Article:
“Benedict’s tweets were uplifting and inspiring. I’m really hoping that Pope Francis keeps it up,” said Thomas Peters, 27, an American blogger and communications spokesman for the National Organization for Marriage, who also live-tweeted throughout the conclave.
“It’s a way for the Church to keep ties with younger people going through a searching period in their life,” he said.
In the United States, 82% percent of Catholics born since 1982 have a Facebook profile page, and 24% of Catholics aged 30 and younger have a Twitter account, according to a study commissioned by the U.S. Conference of Catholic Bishops.
Nearly 135,000 individuals had signed up at PopeAlarm.com, an initiative of the Catholic college ministry Fellowship of Catholic University Students, to receive instant news on their mobile phones of the papal election.
According to Topsy, the United States and Argentina generated 22% and 19% percent of Twitter traffic over the Pope’s election. South-American countries (including Argentina) generated at least 41% of all related Twitter traffic.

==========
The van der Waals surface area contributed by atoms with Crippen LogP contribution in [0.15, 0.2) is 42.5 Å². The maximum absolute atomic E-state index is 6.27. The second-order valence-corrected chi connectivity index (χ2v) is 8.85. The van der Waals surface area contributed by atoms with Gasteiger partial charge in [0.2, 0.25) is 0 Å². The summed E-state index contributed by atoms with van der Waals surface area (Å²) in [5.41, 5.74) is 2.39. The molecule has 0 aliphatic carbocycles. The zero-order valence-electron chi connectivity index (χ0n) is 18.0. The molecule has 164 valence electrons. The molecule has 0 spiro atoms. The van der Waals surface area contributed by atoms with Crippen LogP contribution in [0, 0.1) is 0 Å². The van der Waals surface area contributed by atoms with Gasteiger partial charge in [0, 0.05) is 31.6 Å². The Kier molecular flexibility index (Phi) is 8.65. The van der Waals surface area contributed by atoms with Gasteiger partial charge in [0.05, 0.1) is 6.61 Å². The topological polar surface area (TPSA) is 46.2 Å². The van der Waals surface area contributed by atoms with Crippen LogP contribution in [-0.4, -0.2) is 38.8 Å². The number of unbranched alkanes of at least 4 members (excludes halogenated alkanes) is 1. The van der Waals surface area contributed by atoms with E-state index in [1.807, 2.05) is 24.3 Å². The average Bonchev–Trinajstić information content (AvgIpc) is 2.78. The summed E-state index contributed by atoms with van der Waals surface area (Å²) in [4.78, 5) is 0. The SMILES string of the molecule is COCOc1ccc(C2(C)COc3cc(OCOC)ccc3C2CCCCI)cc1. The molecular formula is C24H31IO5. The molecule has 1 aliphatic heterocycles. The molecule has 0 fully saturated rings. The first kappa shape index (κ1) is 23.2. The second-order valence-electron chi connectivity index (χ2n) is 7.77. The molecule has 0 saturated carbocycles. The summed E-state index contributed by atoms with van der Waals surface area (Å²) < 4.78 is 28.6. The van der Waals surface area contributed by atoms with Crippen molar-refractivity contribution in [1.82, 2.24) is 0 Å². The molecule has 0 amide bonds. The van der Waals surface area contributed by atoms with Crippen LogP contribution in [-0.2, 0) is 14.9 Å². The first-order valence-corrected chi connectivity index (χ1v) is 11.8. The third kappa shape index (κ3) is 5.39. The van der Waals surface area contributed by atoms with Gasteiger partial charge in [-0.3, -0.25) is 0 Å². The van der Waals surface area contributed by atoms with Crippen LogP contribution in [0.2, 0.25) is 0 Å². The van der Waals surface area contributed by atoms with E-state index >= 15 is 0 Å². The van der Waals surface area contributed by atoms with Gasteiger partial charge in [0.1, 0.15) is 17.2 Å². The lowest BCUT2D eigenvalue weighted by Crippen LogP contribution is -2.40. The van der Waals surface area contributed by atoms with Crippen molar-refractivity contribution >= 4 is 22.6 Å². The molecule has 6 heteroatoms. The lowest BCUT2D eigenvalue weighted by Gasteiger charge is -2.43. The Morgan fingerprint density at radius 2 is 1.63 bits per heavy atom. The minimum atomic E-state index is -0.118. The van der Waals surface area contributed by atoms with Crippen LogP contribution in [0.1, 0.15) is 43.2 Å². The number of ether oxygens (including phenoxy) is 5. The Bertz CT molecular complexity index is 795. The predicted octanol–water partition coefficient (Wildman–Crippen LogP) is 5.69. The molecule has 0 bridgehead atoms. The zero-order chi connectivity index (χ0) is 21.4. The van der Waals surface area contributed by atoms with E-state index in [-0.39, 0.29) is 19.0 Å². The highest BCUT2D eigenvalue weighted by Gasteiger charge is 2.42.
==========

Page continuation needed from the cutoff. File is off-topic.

Mentions of “Pope” on Facebook increased 10,000% in user statuses after the announcement of Francis’ election, according to Facebook. It reported the top two mentions worldwide that day were “Pope” and “Jorge Bergoglio,” followed by “Vatican,” “White smoke,” “Cardinal” and “Catholic.”
Eager to find whether Cardinal Jorge Bergoglio already had a Twitter account, some reporters erroneously said they had discovered it. But reporters missed satirical tweets such as “Si soy el nuevo Papa, los niños me van a amar más que al Papa Noel” (translation: If I am the new Pope, the children are going to love me more than Santa Claus) that would have tipped off that Twitter handle @JMJBergoglio was a fake. Twitter shut down the account, but not before @JMJBergoglio jumped from 3,500 to more than 130,000 followers in an hour.
Cardinal Bergoglio appears to have an official Facebook page that boasted 40,000 followers before his election. The page created in 2008 by Cecilia Fernandez Castro links to the Buenos Aires Archdiocese and had ballooned to 163,000 “likes” and counting on Facebook by March 14. It urged followers to join Pope Francis on Twitter @Pontifex.